parabola desktop interface

 ​The MATE desktop option comes with an installation script on the desktop to get you started with your installation.

parabola run installation script


​If you love Arch, you’re definitely going to love Parabola so far as you can get alternatives to all the nonfree packages you use from Arch. The experience is basically the same and if you love to tinker extensively with your system, you are in luck as all the packages will have their source code available for fiddling and all. If some of your hardware do not have libre packages available, well then it might not be for you. Much like Arch, Parabola is what you make it. There is an online guide but you should know what you are about as there is little hand-holding there. Does Parabola GNU Linux/Libre interest you? Have you tried your hands on this distro? Share your thoughts and experiences with us in the comments section below.

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A January 31, 2020 at 1:13 am

Dear Sohail. Thank you for writing an article about the amazing Parabola distro. Unfortunately, there are a few mistakes in your writing. In your first sentence, all free software is free software, I don’t understand the difference you want to address (maybe “there is free software as in free beer and Free software as in Freedom”?)

In your third sentence, the Free Software Foundation puts more requirements than those (e.g. the use of certain language).

In your fourth sentence, 9 desktop distros are indeed listed by the FSF, but not those. Please refer to to check them

In the first sentence of your second paragraph you only list a few of the freedoms free software gives the user, giving a false impression than those are all of them. You can check the four essential freedoms here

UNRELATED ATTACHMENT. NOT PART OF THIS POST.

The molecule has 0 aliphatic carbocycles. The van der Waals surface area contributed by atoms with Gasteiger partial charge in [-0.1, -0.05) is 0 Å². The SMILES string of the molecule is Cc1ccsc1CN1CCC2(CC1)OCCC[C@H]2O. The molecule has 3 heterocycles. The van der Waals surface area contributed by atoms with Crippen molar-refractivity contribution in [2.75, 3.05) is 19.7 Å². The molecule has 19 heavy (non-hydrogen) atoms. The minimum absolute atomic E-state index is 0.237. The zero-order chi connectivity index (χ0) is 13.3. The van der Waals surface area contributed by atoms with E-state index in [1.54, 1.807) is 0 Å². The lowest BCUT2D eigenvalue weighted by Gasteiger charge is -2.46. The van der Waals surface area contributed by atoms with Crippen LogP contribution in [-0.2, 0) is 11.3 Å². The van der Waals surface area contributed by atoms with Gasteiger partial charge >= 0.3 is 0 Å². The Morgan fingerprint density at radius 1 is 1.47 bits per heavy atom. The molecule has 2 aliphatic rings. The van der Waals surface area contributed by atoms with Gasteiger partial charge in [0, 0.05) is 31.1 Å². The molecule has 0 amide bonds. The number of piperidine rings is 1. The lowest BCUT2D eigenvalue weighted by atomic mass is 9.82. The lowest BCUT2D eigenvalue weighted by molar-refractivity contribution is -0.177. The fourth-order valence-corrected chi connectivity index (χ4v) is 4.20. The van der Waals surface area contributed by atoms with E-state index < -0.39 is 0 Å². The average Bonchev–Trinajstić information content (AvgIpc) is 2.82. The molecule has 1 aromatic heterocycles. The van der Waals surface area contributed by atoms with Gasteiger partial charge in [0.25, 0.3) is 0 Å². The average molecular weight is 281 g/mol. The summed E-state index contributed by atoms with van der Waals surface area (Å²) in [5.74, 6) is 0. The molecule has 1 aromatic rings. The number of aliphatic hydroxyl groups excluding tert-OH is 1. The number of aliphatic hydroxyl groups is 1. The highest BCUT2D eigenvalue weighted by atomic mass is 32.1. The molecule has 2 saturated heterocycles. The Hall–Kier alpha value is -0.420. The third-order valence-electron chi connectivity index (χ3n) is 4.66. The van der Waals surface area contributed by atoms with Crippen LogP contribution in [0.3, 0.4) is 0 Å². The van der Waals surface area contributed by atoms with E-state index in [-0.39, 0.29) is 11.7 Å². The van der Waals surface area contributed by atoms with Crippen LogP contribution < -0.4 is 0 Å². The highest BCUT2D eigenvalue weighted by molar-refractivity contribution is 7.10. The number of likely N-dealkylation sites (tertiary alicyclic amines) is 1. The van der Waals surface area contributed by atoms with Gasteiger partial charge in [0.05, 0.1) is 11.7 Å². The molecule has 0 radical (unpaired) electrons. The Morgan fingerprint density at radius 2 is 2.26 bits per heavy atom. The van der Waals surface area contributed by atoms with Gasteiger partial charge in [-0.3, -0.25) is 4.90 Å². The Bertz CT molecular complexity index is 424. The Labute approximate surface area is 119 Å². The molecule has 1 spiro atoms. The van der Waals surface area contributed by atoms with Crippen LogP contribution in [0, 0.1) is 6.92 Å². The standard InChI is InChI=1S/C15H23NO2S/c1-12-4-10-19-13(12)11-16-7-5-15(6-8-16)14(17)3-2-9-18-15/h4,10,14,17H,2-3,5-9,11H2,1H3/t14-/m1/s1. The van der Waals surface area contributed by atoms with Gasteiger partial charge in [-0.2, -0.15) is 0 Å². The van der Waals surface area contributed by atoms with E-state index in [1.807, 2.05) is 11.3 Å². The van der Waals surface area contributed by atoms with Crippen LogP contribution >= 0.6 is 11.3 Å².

If this article was really written in 2019, Parabola does not offer an install medium with MATE anymore, but with LXDE. Also, the screenshots include the old wallpaper, which may draw users away from Parabola (imho here).

Finally, you do not mention that Parabola offers both systemd and openrc images, which is a great advantage for certain users.

Again, thank you for your article and I hope you can address some of these points.

Sohail February 1, 2020 at 12:18 am


First of all, thanks for commenting and letting me know the errors. I really like when people help me fix the article. I apologies for any problem occurred due to any of the error.

Now talking about the first sentence, the word beer was missing there and it has been fixed. Regarding the forth sentence, the 9 distributions that I mentioned were surely endorsed by the FSF back when I wrote this article. And you guessed it right, the article was not written in 2019, it was published in 2017 and due to the website migration from Weebly to WordPress, the process somehow updated the date of each blog post. Though I keep updating articles and the article date on top is the date when I last updated this article.

And the rest of the points you mentioned are absolutely correct and I could not cover in this article because it was written in 2017. This article is old and I will now be reviewing the latest version of Parabola linux covering all the features you mentioned above and the rest.

Thanks again!